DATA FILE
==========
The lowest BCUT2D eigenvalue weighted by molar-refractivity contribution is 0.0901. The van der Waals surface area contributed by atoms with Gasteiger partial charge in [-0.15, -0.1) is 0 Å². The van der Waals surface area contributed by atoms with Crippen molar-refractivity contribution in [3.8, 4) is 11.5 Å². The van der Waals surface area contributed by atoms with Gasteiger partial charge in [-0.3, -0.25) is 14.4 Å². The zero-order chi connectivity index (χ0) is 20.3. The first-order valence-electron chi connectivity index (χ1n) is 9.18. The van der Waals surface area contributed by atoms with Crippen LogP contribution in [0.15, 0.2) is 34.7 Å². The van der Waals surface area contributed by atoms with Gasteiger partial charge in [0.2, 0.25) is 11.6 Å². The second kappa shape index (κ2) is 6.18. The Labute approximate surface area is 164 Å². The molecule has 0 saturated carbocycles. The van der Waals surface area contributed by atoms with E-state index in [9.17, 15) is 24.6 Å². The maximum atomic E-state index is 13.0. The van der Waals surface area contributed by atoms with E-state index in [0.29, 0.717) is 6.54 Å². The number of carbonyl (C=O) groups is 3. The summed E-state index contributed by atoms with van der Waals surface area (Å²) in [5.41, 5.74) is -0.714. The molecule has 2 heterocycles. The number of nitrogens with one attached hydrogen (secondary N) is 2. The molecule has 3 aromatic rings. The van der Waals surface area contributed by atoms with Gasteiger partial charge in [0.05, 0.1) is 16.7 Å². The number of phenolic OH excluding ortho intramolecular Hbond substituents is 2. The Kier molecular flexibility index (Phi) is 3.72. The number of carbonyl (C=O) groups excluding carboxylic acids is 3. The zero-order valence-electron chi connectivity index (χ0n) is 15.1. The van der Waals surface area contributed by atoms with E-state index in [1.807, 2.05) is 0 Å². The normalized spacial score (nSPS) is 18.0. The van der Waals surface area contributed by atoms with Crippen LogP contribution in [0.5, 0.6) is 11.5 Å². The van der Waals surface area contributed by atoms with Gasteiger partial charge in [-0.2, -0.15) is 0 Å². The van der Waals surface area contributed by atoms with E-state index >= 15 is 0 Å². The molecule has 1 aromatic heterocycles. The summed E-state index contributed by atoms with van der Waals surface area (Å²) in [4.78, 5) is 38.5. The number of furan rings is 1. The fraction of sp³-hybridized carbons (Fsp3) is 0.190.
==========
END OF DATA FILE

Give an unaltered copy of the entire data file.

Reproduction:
The lowest BCUT2D eigenvalue weighted by molar-refractivity contribution is 0.0901. The van der Waals surface area contributed by atoms with Gasteiger partial charge in [-0.15, -0.1) is 0 Å². The van der Waals surface area contributed by atoms with Crippen molar-refractivity contribution in [3.8, 4) is 11.5 Å². The van der Waals surface area contributed by atoms with Gasteiger partial charge in [-0.3, -0.25) is 14.4 Å². The zero-order chi connectivity index (χ0) is 20.3. The first-order valence-electron chi connectivity index (χ1n) is 9.18. The van der Waals surface area contributed by atoms with Crippen LogP contribution in [0.15, 0.2) is 34.7 Å². The van der Waals surface area contributed by atoms with Gasteiger partial charge in [0.2, 0.25) is 11.6 Å². The second kappa shape index (κ2) is 6.18. The Labute approximate surface area is 164 Å². The molecule has 0 saturated carbocycles. The van der Waals surface area contributed by atoms with E-state index in [9.17, 15) is 24.6 Å². The maximum atomic E-state index is 13.0. The van der Waals surface area contributed by atoms with E-state index in [0.29, 0.717) is 6.54 Å². The number of carbonyl (C=O) groups is 3. The summed E-state index contributed by atoms with van der Waals surface area (Å²) in [5.41, 5.74) is -0.714. The molecule has 2 heterocycles. The number of nitrogens with one attached hydrogen (secondary N) is 2. The molecule has 3 aromatic rings. The van der Waals surface area contributed by atoms with Gasteiger partial charge in [0.05, 0.1) is 16.7 Å². The number of phenolic OH excluding ortho intramolecular Hbond substituents is 2. The Kier molecular flexibility index (Phi) is 3.72. The number of carbonyl (C=O) groups excluding carboxylic acids is 3. The zero-order valence-electron chi connectivity index (χ0n) is 15.1. The van der Waals surface area contributed by atoms with E-state index in [1.807, 2.05) is 0 Å². The normalized spacial score (nSPS) is 18.0. The van der Waals surface area contributed by atoms with Crippen LogP contribution in [0.5, 0.6) is 11.5 Å². The van der Waals surface area contributed by atoms with Gasteiger partial charge in [-0.2, -0.15) is 0 Å². The van der Waals surface area contributed by atoms with E-state index >= 15 is 0 Å². The molecule has 1 aromatic heterocycles. The summed E-state index contributed by atoms with van der Waals surface area (Å²) in [4.78, 5) is 38.5. The number of furan rings is 1. The fraction of sp³-hybridized carbons (Fsp3) is 0.190.